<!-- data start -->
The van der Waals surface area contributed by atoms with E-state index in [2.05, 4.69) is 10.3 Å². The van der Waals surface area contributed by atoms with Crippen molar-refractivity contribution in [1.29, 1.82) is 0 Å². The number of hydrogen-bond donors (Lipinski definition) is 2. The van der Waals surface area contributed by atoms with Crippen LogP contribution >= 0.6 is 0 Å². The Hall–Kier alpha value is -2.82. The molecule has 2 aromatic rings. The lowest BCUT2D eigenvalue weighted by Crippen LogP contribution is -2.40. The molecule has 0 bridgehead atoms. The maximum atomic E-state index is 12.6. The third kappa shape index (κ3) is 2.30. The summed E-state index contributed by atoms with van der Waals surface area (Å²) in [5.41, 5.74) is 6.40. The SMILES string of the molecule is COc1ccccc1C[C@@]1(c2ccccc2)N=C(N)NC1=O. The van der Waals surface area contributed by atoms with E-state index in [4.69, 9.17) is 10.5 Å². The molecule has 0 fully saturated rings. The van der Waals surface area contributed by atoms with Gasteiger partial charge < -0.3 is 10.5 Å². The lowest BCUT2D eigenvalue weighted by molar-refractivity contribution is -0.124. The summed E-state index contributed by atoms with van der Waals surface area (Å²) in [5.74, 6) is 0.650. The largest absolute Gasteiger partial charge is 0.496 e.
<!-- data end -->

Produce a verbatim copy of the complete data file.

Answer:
The van der Waals surface area contributed by atoms with E-state index in [2.05, 4.69) is 10.3 Å². The van der Waals surface area contributed by atoms with Crippen molar-refractivity contribution in [1.29, 1.82) is 0 Å². The number of hydrogen-bond donors (Lipinski definition) is 2. The van der Waals surface area contributed by atoms with Crippen LogP contribution >= 0.6 is 0 Å². The Hall–Kier alpha value is -2.82. The molecule has 2 aromatic rings. The lowest BCUT2D eigenvalue weighted by Crippen LogP contribution is -2.40. The molecule has 0 bridgehead atoms. The maximum atomic E-state index is 12.6. The third kappa shape index (κ3) is 2.30. The summed E-state index contributed by atoms with van der Waals surface area (Å²) in [5.41, 5.74) is 6.40. The SMILES string of the molecule is COc1ccccc1C[C@@]1(c2ccccc2)N=C(N)NC1=O. The van der Waals surface area contributed by atoms with E-state index in [4.69, 9.17) is 10.5 Å². The molecule has 0 fully saturated rings. The van der Waals surface area contributed by atoms with Gasteiger partial charge < -0.3 is 10.5 Å². The lowest BCUT2D eigenvalue weighted by molar-refractivity contribution is -0.124. The summed E-state index contributed by atoms with van der Waals surface area (Å²) in [5.74, 6) is 0.650. The largest absolute Gasteiger partial charge is 0.496 e.